High levels of engagement and political buy-in will alleviate this challenge. More participants usually leads to a greater diversity of views and a plurality of voices, which in turn, normally leads to better quality suggestions; while genuine political buy-in will encourage people to take the process more seriously, deterring abusive or frivolous comments.
But in many cases, getting the most out of the crowd requires considerations of the task in hand that are highly contextual. For WAGL, achieving decent levels of participation and good quality submissions in a short period of time meant quickly adapting the tool in several ways. For example, they decided to:
Allow complete anonymisation. This would give users the feeling that they could express themselves freely given the sensitive nature of the topic.
Conduct quick and clever moderation. Not deleting, but archiving abusive comments (linking them to a separate page) which provided a more open approach that helped generate more trust between facilitators and site visitors.
Disable up-voting. Up-voting (like on Reddit) can be a useful way of allowing the crowd to filter the “best” contributions to the top. Given the controversial nature of the topic, the WAGL facilitators thought that the subjectivity of what constitutes a “good” submission was too high to justify such a system. It may also have encouraged some users to write provocative comments to attract quick votes. Instead, all submissions had equal weight.
The latter two decisions made the job of curating submissions a lot more burdensome (some automatic filtering by length and keywords was used). Nonetheless, the creation of a more formal space for meaningful essay submissions, rather than just another YouTube comments thread, was an important reason why parliamentary staff took up use of the platform. It also led to some high quality submissions:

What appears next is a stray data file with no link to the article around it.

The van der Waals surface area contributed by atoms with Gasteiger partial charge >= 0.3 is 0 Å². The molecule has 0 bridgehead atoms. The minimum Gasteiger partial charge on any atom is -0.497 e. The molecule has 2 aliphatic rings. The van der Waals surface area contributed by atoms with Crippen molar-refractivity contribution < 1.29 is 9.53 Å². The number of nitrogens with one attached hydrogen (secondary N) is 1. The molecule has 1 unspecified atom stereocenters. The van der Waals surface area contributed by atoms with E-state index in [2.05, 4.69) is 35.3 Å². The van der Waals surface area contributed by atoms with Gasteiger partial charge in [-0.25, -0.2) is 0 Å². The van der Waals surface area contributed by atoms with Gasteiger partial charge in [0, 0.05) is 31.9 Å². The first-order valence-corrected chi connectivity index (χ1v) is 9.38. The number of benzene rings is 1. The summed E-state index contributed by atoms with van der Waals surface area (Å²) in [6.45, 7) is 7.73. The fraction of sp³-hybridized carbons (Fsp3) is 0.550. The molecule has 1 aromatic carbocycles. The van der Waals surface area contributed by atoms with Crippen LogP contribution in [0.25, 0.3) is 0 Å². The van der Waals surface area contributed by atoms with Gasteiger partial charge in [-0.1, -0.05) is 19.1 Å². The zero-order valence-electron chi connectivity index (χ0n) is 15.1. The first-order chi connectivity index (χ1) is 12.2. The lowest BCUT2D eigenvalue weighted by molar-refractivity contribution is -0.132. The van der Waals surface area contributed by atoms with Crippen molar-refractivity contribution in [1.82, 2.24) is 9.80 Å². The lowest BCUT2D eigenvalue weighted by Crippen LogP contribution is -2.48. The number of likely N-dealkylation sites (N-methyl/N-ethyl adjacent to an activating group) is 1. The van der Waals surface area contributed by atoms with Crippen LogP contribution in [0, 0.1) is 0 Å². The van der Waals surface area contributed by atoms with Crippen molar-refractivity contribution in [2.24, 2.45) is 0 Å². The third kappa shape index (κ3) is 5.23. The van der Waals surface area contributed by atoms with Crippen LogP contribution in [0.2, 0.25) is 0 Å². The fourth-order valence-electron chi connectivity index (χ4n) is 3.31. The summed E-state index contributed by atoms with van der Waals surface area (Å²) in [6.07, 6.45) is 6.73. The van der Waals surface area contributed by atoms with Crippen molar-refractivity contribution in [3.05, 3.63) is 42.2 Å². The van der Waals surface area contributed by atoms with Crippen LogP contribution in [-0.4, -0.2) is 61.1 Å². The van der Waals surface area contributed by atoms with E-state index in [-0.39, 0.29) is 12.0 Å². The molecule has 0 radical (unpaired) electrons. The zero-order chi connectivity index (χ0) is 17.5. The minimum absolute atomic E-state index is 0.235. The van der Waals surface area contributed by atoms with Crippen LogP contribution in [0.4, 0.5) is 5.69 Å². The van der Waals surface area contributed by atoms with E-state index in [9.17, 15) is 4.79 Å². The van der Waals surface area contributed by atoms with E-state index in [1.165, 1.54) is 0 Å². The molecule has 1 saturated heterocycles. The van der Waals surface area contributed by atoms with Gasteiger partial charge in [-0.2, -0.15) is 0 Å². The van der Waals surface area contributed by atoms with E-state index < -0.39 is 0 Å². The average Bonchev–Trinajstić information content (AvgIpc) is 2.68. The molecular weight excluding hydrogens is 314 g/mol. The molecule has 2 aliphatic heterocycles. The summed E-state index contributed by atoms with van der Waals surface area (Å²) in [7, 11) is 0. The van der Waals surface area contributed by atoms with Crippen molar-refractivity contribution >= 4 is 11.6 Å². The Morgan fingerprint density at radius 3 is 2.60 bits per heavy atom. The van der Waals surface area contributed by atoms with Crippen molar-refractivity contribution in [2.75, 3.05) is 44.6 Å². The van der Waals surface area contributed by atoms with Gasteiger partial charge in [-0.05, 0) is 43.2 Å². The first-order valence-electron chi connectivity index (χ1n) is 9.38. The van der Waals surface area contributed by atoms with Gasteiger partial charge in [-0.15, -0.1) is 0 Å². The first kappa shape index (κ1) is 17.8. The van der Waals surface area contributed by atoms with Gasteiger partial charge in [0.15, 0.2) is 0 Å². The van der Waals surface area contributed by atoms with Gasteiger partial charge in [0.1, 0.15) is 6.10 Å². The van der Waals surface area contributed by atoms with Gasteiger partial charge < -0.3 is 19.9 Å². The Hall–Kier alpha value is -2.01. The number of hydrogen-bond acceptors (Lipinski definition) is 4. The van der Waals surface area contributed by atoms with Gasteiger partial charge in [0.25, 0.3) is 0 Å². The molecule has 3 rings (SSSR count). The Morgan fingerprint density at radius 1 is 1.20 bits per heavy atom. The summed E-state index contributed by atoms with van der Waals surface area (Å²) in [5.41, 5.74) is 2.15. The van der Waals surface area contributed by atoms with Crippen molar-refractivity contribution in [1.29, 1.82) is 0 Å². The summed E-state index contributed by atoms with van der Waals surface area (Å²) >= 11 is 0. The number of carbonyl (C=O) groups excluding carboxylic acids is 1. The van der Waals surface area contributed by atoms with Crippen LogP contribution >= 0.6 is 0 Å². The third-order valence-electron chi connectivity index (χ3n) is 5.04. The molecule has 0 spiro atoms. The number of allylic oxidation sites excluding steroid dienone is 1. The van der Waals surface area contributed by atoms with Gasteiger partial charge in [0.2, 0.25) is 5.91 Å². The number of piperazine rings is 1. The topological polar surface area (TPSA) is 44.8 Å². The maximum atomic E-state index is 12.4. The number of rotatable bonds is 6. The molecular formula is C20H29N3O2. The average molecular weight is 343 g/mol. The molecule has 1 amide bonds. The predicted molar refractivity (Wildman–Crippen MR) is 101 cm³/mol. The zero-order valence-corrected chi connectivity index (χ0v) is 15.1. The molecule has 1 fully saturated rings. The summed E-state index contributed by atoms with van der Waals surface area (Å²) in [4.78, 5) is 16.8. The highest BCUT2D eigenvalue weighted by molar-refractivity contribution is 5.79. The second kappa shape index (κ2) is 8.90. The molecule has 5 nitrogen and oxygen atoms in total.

“We had some very touching stories of people’s experiences of torture in the 1980s”, when South Korea was still effectively under authoritarian rule. The platform also attracted underrepresented groups: “many of the submissions were written by social minorities such as unemployed youth, students under age 18, and expatriates”.
Joseph from WAGL continues: “the writers did their research. We’ve seen very well thought out and planned out essays, which would sift out parts of the bill that were problematic, drawing further cases for comparison from all over the world: the Philippines, America, France”.
An agile approach
The story of Fillibuster.me – which came to conception half a day before it launched – is one of many civic tech projects bringing agile approaches to digital activism. These movements are effectively hacking the political system one piece at a time, wherever it looks like processes could be more open, transparent or participatory.
Other similar examples include Taiwan’s g0v, whose work visualising government budgets and creating detailed repositories of MPs’ legislative records has helped bring greater accountability to local and national government (quite similar to mySociety in the UK); or Brazil’s Hacker Lab, which sits within the Chamber of Deputies, and is working to make every aspect of the legislature more accessible, understandable and interactive.
The Filibuster.me domain now sits as a permanent archive of people’s stories, and acts as a reminder of what was possible. Lessons learned from the project are now helping WAGL develop a new “citizen lobbying platform”. The team wants to design something that can help MPs “responsively cope with citizens’ initiatives or pending issues”. The plan resembles growing projects elsewhere like France’s Parlement et Citoyens or Brazil’s E-Democracia platform.